If Australia were a company, would you buy its shares?

By Adrian TurnerMarch 19th, 2018

Below is an extract from an op-ed published in the Australian Financial Review in March 2018, entitled “If Australia were a company, would you buy its shares?”, by Data61‘s CEO, Adrian Turner.

Read the full piece over at the AFR’s website, here.

The chief executive of a local publicly traded mid-cap company walked into the boardroom with a lump in her throat, preparing for what would surely be the most difficult board meeting of her relatively short tenure.

The choice in front of the company was stark.

While the company was experiencing growth, the growth was slowing. It had a heavy dependency on old world analog product lines that faced increased competition from new world global companies. She knew that. More troubling was the CEO’s recognition that her competition was no longer easily definable.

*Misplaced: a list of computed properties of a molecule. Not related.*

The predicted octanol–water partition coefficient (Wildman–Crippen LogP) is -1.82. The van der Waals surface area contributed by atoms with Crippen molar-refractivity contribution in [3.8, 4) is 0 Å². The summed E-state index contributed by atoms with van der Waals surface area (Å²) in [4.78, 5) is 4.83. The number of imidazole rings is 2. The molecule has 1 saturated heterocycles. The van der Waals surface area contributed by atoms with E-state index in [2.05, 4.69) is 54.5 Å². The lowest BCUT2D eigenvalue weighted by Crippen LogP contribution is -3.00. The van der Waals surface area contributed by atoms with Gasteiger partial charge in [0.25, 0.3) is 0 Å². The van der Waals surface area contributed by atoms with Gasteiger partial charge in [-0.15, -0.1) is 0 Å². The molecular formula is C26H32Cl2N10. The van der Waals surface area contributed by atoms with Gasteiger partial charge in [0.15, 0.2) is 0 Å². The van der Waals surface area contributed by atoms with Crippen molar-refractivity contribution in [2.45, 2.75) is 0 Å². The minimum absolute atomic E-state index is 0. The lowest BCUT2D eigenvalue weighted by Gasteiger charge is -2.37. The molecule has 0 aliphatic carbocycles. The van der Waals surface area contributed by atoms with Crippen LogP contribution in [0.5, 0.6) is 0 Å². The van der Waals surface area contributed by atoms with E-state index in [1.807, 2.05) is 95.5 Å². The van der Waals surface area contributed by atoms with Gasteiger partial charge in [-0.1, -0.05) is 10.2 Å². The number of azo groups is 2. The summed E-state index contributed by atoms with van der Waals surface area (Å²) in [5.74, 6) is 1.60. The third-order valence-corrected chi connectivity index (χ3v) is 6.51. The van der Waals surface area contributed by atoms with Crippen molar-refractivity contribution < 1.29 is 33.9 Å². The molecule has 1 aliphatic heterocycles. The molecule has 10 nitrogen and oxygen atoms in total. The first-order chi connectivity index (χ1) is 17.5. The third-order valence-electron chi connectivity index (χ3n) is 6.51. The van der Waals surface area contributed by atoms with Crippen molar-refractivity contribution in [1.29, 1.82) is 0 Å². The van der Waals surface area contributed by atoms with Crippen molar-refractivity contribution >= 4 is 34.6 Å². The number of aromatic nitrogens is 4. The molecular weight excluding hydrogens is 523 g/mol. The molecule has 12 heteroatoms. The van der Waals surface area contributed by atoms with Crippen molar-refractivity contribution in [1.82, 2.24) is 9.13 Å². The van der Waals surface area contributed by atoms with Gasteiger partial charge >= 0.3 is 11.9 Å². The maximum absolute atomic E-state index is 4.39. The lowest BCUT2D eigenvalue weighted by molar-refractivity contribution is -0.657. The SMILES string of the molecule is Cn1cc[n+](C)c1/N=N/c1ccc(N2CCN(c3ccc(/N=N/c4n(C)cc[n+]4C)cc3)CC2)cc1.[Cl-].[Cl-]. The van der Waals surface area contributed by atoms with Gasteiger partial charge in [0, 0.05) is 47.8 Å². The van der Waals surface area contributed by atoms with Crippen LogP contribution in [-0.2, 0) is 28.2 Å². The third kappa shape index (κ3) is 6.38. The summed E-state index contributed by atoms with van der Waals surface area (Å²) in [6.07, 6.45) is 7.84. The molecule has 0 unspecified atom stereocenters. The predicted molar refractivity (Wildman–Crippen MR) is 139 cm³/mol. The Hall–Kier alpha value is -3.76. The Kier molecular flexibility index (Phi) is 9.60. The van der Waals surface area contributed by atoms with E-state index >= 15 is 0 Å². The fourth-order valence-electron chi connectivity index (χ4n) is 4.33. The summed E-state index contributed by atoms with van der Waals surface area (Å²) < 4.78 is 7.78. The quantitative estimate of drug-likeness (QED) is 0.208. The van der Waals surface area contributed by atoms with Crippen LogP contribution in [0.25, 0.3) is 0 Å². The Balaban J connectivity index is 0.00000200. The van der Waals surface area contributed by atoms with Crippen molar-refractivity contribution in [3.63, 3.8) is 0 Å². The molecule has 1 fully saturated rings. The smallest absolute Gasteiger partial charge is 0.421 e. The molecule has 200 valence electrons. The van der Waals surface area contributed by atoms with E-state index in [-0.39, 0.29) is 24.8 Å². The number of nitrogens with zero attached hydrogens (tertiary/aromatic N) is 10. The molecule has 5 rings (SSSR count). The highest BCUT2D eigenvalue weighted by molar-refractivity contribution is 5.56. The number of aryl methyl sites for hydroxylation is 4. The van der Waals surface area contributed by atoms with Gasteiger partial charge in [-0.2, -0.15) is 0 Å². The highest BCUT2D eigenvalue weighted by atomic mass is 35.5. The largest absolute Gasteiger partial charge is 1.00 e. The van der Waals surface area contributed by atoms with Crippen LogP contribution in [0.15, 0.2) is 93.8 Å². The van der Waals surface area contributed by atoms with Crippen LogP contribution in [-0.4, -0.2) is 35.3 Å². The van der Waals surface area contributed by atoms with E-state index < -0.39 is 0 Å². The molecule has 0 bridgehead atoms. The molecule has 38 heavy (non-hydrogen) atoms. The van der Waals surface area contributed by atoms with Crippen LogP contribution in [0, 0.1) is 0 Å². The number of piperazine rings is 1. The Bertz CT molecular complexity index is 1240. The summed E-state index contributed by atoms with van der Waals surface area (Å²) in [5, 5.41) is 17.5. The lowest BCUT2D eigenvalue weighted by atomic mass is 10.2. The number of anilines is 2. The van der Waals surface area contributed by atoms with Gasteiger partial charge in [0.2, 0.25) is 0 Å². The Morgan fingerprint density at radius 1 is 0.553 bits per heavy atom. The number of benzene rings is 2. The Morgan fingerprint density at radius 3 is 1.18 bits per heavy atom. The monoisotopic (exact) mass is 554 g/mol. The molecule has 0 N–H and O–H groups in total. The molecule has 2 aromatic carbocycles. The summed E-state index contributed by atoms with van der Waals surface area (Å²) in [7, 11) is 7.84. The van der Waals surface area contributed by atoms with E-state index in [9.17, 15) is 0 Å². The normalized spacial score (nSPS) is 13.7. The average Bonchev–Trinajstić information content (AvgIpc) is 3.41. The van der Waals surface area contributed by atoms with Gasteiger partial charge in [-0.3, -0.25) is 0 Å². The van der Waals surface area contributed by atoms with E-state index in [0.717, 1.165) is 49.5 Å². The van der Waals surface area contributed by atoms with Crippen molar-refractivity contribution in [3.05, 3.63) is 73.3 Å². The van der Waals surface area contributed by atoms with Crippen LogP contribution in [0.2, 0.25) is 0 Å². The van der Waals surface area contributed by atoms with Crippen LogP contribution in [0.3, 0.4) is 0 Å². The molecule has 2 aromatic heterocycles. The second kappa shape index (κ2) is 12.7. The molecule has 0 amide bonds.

The CEO was not born and raised in this global digital marketplace. But she understood hard choices had to be made to survive and flourish in it.

Competitors were reframing the basis of competition by understanding the new economics of digital businesses and had invested in the R&D and talent to execute at speed and scale.

They were leveraging machine learning and artificial intelligence platforms and applications to gain customer service insights, rapidly iterating on new product design processes and were achieving a 5-10 times leap in time to market and customer conversion.

Because of their growth and momentum, the competitors attracted the best and brightest talent from around the world and value added capital for even faster growth. Profits were invested back into research and development; their eyes and wallets on not just the immediate payback from local markets, but on every single industrial and consumer market.

They also invested aggressively in digital infrastructure in many dimensions – high-speed internet, data management and performance optimisation platforms; cyber security to protect their digital assets; and (re)training for their people to ensure they had the skills needed for the future – a future where they maintain as much agency in the world they are creating as possible.